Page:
|Year : 2008 | Volume
| Issue : 1 | Page : 75-78
Evaluation of the usefulness of phage amplification technology in the diagnosis of patients with paucibacillary tuberculosis
D Biswas1, A Deb2, P Gupta1, R Prasad1, KS Negi3
1 Department of Microbiology, Himalayan Institute of Medical Sciences, Dehradun - 248 140, India
2 Department of Pulmonary Medicine, Himalayan Institute of Medical Sciences, Dehradun - 248 140, India
3 Department of Community Medicine, Himalayan Institute of Medical Sciences, Dehradun - 248 140, India
|Date of Submission||18-Dec-2006|
|Date of Acceptance||15-Apr-2007|
Department of Microbiology, Himalayan Institute of Medical Sciences, Dehradun - 248 140
Source of Support: None, Conflict of Interest: None
The present study was undertaken to assess the performance of the Fast Plaque TB™ (FPTB) test in the diagnostically difficult group of paucibacillary tuberculosis (TB) and to compare its results with the conventional bacteriological methods. The study was conducted on a total of 139 patients, who were negative for TB in sputum-smear examination. Bronchoalveolar lavage (BAL) or pleural biopsy specimens collected from these patients were subjected to smear examination, LJ culture and FPTB test. The smear, culture and the FPTB positivity rates were compared between patients with pulmonary and pleuro-pulmonary involvement. The FPTB test was found to register an overall sensitivity of 58.8% and specificity of 97.9%. The positive and negative predictive values of the test were 98.1 and 56.5, respectively. Among patients with paucibacillary TB, on head-to-head comparison, we found that the sensitivity and specificity values of the FPTB test were marginally better than smear-microscopy and inferior to culture on LJ media.
Keywords: Paucibacillary tuberculosis, phage amplification assay, tuberculosis
|How to cite this article:|
Biswas D, Deb A, Gupta P, Prasad R, Negi K S. Evaluation of the usefulness of phage amplification technology in the diagnosis of patients with paucibacillary tuberculosis. Indian J Med Microbiol 2008;26:75-8
|How to cite this URL:|
Biswas D, Deb A, Gupta P, Prasad R, Negi K S. Evaluation of the usefulness of phage amplification technology in the diagnosis of patients with paucibacillary tuberculosis. Indian J Med Microbiol [serial online] 2008 [cited 2020 Jan 25];26:75-8. Available from: http://www.ijmm.org/text.asp?2008/26/1/75/38865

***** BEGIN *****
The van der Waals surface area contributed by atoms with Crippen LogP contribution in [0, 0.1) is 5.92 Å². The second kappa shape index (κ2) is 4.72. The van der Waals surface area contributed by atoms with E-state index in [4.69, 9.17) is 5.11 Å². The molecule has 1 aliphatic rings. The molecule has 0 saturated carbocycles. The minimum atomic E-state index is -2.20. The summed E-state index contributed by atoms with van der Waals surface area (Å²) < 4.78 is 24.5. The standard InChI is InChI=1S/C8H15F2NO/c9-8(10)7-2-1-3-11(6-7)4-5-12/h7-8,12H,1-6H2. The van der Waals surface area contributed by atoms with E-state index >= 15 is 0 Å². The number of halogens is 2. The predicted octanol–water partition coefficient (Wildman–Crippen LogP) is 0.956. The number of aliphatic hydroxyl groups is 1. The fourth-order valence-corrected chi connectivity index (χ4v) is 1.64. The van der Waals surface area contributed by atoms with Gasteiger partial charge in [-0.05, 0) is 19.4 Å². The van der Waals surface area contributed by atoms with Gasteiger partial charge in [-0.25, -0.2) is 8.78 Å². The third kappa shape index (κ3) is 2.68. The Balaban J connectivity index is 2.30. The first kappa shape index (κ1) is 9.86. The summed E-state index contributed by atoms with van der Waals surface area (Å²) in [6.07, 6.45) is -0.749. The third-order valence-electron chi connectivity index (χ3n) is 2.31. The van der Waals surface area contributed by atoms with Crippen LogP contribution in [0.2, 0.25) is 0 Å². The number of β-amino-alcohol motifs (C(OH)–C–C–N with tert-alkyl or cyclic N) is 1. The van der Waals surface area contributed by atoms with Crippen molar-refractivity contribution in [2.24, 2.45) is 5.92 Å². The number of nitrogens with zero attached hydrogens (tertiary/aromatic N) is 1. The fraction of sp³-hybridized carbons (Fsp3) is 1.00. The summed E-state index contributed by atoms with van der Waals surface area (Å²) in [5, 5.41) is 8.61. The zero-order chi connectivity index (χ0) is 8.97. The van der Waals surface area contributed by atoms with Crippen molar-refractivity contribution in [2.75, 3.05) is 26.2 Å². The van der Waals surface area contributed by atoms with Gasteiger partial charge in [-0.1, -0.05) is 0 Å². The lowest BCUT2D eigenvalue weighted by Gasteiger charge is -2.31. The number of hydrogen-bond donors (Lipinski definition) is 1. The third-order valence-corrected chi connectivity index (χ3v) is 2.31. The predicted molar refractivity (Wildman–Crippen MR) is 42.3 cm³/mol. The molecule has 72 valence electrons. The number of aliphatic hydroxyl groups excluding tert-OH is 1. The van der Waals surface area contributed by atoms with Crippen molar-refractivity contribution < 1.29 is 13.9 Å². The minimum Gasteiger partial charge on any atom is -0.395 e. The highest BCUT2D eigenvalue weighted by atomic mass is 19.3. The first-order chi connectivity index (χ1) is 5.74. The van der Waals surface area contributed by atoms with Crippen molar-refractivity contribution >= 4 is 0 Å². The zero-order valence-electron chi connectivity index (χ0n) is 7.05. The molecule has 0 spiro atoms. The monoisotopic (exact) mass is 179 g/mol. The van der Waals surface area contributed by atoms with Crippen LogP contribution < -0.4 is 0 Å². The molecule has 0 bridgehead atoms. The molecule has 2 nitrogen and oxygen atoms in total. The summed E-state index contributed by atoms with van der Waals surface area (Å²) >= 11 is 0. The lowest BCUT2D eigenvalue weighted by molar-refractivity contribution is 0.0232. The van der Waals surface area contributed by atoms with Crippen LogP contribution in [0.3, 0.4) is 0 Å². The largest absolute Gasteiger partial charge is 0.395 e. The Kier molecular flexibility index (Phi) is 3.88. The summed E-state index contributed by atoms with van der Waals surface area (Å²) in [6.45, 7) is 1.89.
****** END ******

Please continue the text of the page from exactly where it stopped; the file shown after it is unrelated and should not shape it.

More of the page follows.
Though tuberculosis has staged a comeback in the developed world owing to the ongoing AIDS pandemic, 95% of the cases and 98% of the deaths still occur in the developing countries.  India, which accounts for a third of the global tuberculosis burden, registers two million new cases every year, which is far more than that in any other country.  The key to combating the menace lies in the early and accurate diagnosis, followed by institution of prompt and appropriate therapy.
The Fast Plaque TB™ (FPTB) test (Biotec Laboratories Ltd, Ipswich, Suffolk, UK) utilizes mycobacteriophages (Actiphage™), to achieve a rapid diagnosis of tuberculosis within 48 hours. Considering the importance of early diagnosis and the technical simplicity of the test, this assay can be used in resource-poor countries with a high disease burden, provided it is found to be adequately sensitive and specific in such settings. Several studies have been carried out to assess the diagnostic utility of the test in various countries. ,,,,,, But, no study has yet focussed exclusively on the group of sputum-negative paucibacillary patients, who constitute a sizeable fraction of tuberculosis patients attending a referral hospital of a developing country. Establishment of a definitive diagnosis is often problematic in this group of patients.